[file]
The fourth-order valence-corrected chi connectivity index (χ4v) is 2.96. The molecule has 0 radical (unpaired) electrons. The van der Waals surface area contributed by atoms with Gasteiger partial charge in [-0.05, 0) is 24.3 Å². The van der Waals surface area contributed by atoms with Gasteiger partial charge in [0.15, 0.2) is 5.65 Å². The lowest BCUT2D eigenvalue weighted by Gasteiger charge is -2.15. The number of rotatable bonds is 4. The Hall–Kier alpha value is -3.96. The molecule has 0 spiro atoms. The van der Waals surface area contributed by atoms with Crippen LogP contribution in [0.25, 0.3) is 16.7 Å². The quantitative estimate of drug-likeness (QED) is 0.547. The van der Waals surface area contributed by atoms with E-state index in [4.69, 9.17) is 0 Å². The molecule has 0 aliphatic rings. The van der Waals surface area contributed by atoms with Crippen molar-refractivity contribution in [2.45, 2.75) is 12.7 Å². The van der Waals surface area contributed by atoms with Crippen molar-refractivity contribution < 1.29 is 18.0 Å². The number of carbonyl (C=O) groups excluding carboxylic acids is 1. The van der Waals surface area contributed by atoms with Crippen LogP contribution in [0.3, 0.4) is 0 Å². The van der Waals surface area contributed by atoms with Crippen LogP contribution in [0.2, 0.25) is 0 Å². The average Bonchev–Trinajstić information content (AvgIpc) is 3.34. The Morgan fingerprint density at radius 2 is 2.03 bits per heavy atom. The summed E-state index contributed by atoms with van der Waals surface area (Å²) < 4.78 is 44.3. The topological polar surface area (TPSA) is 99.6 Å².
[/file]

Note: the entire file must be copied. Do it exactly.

The fourth-order valence-corrected chi connectivity index (χ4v) is 2.96. The molecule has 0 radical (unpaired) electrons. The van der Waals surface area contributed by atoms with Gasteiger partial charge in [-0.05, 0) is 24.3 Å². The van der Waals surface area contributed by atoms with Gasteiger partial charge in [0.15, 0.2) is 5.65 Å². The lowest BCUT2D eigenvalue weighted by Gasteiger charge is -2.15. The number of rotatable bonds is 4. The Hall–Kier alpha value is -3.96. The molecule has 0 spiro atoms. The van der Waals surface area contributed by atoms with Crippen LogP contribution in [0.25, 0.3) is 16.7 Å². The quantitative estimate of drug-likeness (QED) is 0.547. The van der Waals surface area contributed by atoms with E-state index in [4.69, 9.17) is 0 Å². The molecule has 0 aliphatic rings. The van der Waals surface area contributed by atoms with Crippen molar-refractivity contribution in [2.45, 2.75) is 12.7 Å². The van der Waals surface area contributed by atoms with Crippen molar-refractivity contribution < 1.29 is 18.0 Å². The number of carbonyl (C=O) groups excluding carboxylic acids is 1. The van der Waals surface area contributed by atoms with Crippen LogP contribution in [0.3, 0.4) is 0 Å². The van der Waals surface area contributed by atoms with Crippen LogP contribution in [0.2, 0.25) is 0 Å². The average Bonchev–Trinajstić information content (AvgIpc) is 3.34. The Morgan fingerprint density at radius 2 is 2.03 bits per heavy atom. The summed E-state index contributed by atoms with van der Waals surface area (Å²) < 4.78 is 44.3. The topological polar surface area (TPSA) is 99.6 Å².